25%

Generic drugs:

$3.95 copay or 5% (whichever costs more)

Brand-name drugs:

$9.85 copay or 5% (whichever costs more)

AARP MedicareRX Saver Plus  $44.00 $480 Preferred generic: $1

Generic: $15

Preferred brand: $46

Non-preferred drug: 40%

Specialty tier: 25%

Generic drugs:

25%

Brand-name drugs:

25%

Generic drugs:

$3.95 copay or 5% (whichever costs more)

Brand-name drugs:

$9.85 copay or 5% (whichever costs more)

Anthem Mediblue RX Standard $66.20 $430 Preferred generic: $1

Generic: $4

Preferred brand: $44

Non-preferred drug: 34%

Specialty tier: 25%

Generic drugs:

25%

Brand-name drugs:

25%

Generic drugs:

$3.95 copay or 5% (whichever costs more)

Brand-name drugs:

$9.85 copay or 5% (whichever costs more)

How Do I Enroll in a Medicare Part D Plan?

Once you choose a Medicare drug plan, there are multiple ways to get prescription drug coverage:

  • Enroll on the Medicare Plan Finder or on the plan’s website.
  • Complete a paper enrollment form.
  • Call the plan.
  • Call us at 1-800-MEDICARE (1-800-633-4227). TTY: 1-877-486-2048.

When you join a Medicare drug plan, you’ll give your Medicare Number and the date your Part A and/or Part B coverage started. This information is on your Medicare card.

If you join a Medicare Advantage Plan, you’ll usually get drug coverage through that plan. In certain types of plans that can’t offer drug coverage (like Medical Savings Account plans) or choose not to offer drug coverage (like certain Private Fee-for-Service plans), you can join a separate Medicare drug plan. If you’re in a Health Maintenance Organization, HMO Point-of-Service plan, or Preferred Provider Organization, and you join a separate drug plan, you’ll be disenrolled from your Medicare Advantage Plan and returned to Original Medicare.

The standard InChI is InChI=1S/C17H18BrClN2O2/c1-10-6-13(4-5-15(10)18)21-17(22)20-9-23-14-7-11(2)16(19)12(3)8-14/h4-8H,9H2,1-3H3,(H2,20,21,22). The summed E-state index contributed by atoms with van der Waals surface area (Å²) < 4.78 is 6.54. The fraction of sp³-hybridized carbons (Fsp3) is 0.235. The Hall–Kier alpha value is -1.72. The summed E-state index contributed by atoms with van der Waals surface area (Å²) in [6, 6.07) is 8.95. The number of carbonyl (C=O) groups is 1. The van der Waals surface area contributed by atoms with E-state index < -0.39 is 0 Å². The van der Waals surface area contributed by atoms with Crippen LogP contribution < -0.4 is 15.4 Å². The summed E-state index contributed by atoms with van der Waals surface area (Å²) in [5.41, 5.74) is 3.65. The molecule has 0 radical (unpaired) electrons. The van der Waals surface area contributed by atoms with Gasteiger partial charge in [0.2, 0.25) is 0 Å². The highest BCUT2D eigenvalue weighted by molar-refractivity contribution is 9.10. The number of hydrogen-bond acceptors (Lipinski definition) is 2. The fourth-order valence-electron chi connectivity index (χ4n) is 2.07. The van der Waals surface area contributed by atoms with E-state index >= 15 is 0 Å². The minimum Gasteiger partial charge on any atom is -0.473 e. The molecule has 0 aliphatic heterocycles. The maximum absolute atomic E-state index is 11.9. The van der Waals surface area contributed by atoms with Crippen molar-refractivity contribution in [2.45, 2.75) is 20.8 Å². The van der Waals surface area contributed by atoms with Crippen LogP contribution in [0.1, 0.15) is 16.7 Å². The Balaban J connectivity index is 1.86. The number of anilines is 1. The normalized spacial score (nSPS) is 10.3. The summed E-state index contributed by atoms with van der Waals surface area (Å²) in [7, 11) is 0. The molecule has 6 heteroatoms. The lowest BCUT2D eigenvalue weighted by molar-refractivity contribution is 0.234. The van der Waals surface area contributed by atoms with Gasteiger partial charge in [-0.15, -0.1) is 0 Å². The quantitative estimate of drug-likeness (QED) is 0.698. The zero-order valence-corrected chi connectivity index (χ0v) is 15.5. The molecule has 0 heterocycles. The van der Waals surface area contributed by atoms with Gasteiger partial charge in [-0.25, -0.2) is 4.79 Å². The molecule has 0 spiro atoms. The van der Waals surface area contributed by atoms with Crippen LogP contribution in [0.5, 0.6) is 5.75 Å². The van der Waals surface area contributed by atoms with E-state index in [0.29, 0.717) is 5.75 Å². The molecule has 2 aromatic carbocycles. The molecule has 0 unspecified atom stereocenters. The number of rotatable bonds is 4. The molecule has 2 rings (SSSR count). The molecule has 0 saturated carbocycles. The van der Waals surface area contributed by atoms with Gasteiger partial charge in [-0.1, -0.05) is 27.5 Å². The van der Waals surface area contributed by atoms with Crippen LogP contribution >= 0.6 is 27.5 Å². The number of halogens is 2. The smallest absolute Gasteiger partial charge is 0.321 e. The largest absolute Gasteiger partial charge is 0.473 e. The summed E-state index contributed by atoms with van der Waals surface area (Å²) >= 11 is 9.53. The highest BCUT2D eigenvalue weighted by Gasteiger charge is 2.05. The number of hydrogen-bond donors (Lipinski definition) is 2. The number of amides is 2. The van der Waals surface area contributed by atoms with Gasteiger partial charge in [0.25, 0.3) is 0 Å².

You can only join a separate Medicare drug plan without losing your current health coverage when you’re in a:

  • Private Fee-for-Service Plan
  • Medical Savings Account Plan
  • Cost Plan
  • Certain employer-sponsored Medicare health plans

Talk to your current plan if you have questions about what will happen to your current health coverage.

Unless you have creditable coverage, the best time to enroll in a Medicare Part D Plan is when you are first eligible during your Initial Open Enrollment Period: This seven-month period starts three months before the month of your 65th birthday, the month of your birthday, and ends three months after your birthday month.

Who Should Get a Medicare Part D Plan?

Medicare Part D Plans are optional, but if you have Original Medicare A and/or B, you should consider getting a Part D plan if you don’t have creditable drug coverage. If you miss your initial enrollment, or don’t take advantage of a Special Enrollment Period, you may pay a late enrollment penalty that will remain in effect for as long as you have a Part D plan.

If you don’t currently need prescription drugs, you can enroll in a low-premium plan available in your area so you don’t have to incur late fees if you need prescription drugs later. Alternatively, you can join a zero premium MA-PD plan.